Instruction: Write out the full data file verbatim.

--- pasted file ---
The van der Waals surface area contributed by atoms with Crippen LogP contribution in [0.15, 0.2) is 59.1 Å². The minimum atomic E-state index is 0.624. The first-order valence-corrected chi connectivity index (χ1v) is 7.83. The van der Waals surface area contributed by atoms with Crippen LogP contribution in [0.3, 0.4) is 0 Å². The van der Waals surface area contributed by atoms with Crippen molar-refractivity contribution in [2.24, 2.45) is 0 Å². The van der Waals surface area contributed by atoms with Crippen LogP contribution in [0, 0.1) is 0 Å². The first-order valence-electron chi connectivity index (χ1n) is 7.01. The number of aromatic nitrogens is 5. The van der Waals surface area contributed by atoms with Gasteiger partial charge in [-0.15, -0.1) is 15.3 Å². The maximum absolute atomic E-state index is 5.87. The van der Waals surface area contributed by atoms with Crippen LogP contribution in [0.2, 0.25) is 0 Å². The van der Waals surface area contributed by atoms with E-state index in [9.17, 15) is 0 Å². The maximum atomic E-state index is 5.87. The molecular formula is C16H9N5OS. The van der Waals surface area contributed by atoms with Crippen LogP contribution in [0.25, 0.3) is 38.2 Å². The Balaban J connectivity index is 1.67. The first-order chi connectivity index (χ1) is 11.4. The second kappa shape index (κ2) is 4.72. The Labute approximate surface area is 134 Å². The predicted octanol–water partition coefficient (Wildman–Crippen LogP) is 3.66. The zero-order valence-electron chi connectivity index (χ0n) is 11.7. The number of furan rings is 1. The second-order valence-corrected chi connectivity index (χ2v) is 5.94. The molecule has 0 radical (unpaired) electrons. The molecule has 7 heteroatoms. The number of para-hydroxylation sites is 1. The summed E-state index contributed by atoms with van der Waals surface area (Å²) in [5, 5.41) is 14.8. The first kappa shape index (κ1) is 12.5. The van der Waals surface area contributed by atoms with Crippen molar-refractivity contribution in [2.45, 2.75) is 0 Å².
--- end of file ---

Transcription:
The van der Waals surface area contributed by atoms with Crippen LogP contribution in [0.15, 0.2) is 59.1 Å². The minimum atomic E-state index is 0.624. The first-order valence-corrected chi connectivity index (χ1v) is 7.83. The van der Waals surface area contributed by atoms with Crippen LogP contribution in [0.3, 0.4) is 0 Å². The van der Waals surface area contributed by atoms with Crippen molar-refractivity contribution in [2.24, 2.45) is 0 Å². The van der Waals surface area contributed by atoms with Crippen LogP contribution in [0, 0.1) is 0 Å². The first-order valence-electron chi connectivity index (χ1n) is 7.01. The number of aromatic nitrogens is 5. The van der Waals surface area contributed by atoms with Gasteiger partial charge in [-0.15, -0.1) is 15.3 Å². The maximum absolute atomic E-state index is 5.87. The van der Waals surface area contributed by atoms with Crippen LogP contribution in [0.2, 0.25) is 0 Å². The van der Waals surface area contributed by atoms with E-state index in [9.17, 15) is 0 Å². The maximum atomic E-state index is 5.87. The molecular formula is C16H9N5OS. The van der Waals surface area contributed by atoms with Crippen LogP contribution in [0.25, 0.3) is 38.2 Å². The Balaban J connectivity index is 1.67. The first-order chi connectivity index (χ1) is 11.4. The second kappa shape index (κ2) is 4.72. The Labute approximate surface area is 134 Å². The predicted octanol–water partition coefficient (Wildman–Crippen LogP) is 3.66. The zero-order valence-electron chi connectivity index (χ0n) is 11.7. The number of furan rings is 1. The second-order valence-corrected chi connectivity index (χ2v) is 5.94. The molecule has 0 radical (unpaired) electrons. The molecule has 7 heteroatoms. The number of para-hydroxylation sites is 1. The summed E-state index contributed by atoms with van der Waals surface area (Å²) in [5, 5.41) is 14.8. The first kappa shape index (κ1) is 12.5. The van der Waals surface area contributed by atoms with Crippen molar-refractivity contribution in [2.45, 2.75) is 0 Å².